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Lesmahagow, Church Square, Lesmahagow Parish Church

Church (Period Unassigned)

Site Name Lesmahagow, Church Square, Lesmahagow Parish Church

Classification Church (Period Unassigned)

Alternative Name(s) Langdykeside; Old Lesmahagow Church; Lesmahagow Priory

Canmore ID 46471

Site Number NS83NW 1

NGR NS 81408 39873

Datum OSGB36 - NGR

C14 Radiocarbon Dating


Ordnance Survey licence number 100057073. All rights reserved.
Canmore Disclaimer. © Copyright and database right 2019.

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Administrative Areas

  • Council South Lanarkshire
  • Parish Lesmahagow
  • Former Region Strathclyde
  • Former District Clydesdale
  • Former County Lanarkshire

Archaeology Notes

NS83NW 1.00 81407 39873

NS83NW 1.01 8140 3987 Crosses

NS83NW 1.02 81423 39910 Churchyard

(NS 8140 3987) Ch (NAT) on site of (NAT) Priory (NR)

OS 6" map, (1967).

Lesmahagow Parish (Old) Church: Built 1810 incorporating 1803 tower; additions and alterations 1894 and 1937. Model of previous kirk preserved.

It occupies the site of the church of the Tironensian Priory (a dependency of Kelso Abbey) founded in 1144 by David I and John, Bishop of Glasgow. The history of the priory is obscure; it was burned in 1335 by troops under John of Eltham, brother of Edward III. It was repaired, and the priory was finally secularised in 1607.

Though Irving and Murray (G Irving and A Murray 1864) refer to the discovery of remains of the conventual buildings, nothing was visible above ground at the start of the excavations carried out in 1978 prior to the redevelopment of Church Square.

These showed that the priory was based on a cloister 21.5m wide, lying to the S of the nave of the church. Excavation to a depth of about 1.5m revealed the foundations of the walls delimiting the W, S and E cloister walks, each walk some 2.0m wide. A series of oriented burials was found beneath the S cloister walk. Though it has not been possible to date these, they may be considered as possibly belonging to the period of lay administration of the priory or later.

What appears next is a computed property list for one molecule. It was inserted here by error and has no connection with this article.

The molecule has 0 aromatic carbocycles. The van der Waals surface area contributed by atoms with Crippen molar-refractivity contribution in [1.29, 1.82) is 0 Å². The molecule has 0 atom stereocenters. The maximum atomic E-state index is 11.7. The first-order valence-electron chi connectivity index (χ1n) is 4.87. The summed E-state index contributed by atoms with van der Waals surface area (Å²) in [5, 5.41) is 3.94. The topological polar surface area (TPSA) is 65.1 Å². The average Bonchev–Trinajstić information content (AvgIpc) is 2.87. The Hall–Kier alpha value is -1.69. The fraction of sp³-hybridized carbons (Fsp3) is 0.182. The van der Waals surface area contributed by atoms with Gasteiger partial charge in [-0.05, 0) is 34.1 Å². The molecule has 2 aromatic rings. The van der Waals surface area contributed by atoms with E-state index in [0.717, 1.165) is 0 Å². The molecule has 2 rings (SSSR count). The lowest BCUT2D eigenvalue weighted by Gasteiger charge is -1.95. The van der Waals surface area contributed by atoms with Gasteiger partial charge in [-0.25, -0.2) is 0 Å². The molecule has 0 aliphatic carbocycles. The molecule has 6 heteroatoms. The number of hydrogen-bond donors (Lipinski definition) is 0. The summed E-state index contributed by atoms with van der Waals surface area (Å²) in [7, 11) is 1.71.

The W range of buildings, 21.4 by 8.3m, was constructed of rag stone; traces of an ashlar built lavatorium fed by lead water pipes appeared to have been built into the E wall of this building. Secondary work had extended the building to include a possible kitchen area.

The S range comprised one building only, possibly the refectory, some 20 by 8.3m over walls 1.1m wide. The walls of this building were dressed facing-stones with a rubble core. The S side included two primary bonded buttresses. Secondary alteration had included the insertion of a barrel-vaulted cellar, with the addition of two further buttresses, unbonded on the S side. The E end of the building also seemed to have been altered.

Of the E range some 26m were recovered, but only a maximum of 2.6m in width could be excavated owing to the presence of existing buildings. This appears to have been The Dormitory Range.

Beneath the W range lay six very decomposed burials, one under the foundatiosn of the W range walls. A carbon-14 date was obtained for one of these burials, but the error (+/- 260 years) was too high for the result of be any help in dating.

With the survival of the buildings restricted to cellarage or foundations, it has not been possible to date the phases of building by architectural style, except at the SW corner of the E range and the primary buttresses of the S range which suggest a date in the late 12th century.

Much late medieval pottery has been recovered, but largely in post-monastic contexts. However, a sequence of some 30 coins from the reign of King John to William and Mary confirmed the documented occupation, both regular and secular, of the priory.

The site is to be preserved as an amenity, and in 1979 the foundations were being consoliated.

G Hay 1957; A Gordon and J Wordsworth 1979; I B Cowan and D E Easson 1976; I B Cowan 1967; A Gordon and J Wordsworth 1979; RCAHMS AP catalogue 1980; Scots Mag February 1979.

Architecture Notes

NS83NW 1.00 81407 39873

NS83NW 1.01 8140 3987 Crosses

NS83NW 1.02 81423 39910 Churchyard


Architect: Alex. N. Paterson, alterations and additions 1906.

The old Church of the Priory, it is said, was burnt by the people together with those who had taken refuge in it, at the Reformation. Chambers, however, in his Gazeteer of 1832, relates that the Church seems to have survived the Reformation and to have become the Parish Church for Protestant worship. It was pulled down, however, as is asserted by Chambers, in 1803, and replaced by the 'present' large edifice.

The National Library of Scotland, in Edinburgh, however, among the 'Uncatalogued MSS of General Hutton', contains, in number 66, Vol.1, a pencil Sketch of what purports to be the Tower of the 'Priory'.


Architectural Review, August 1906 (plan and photographs).


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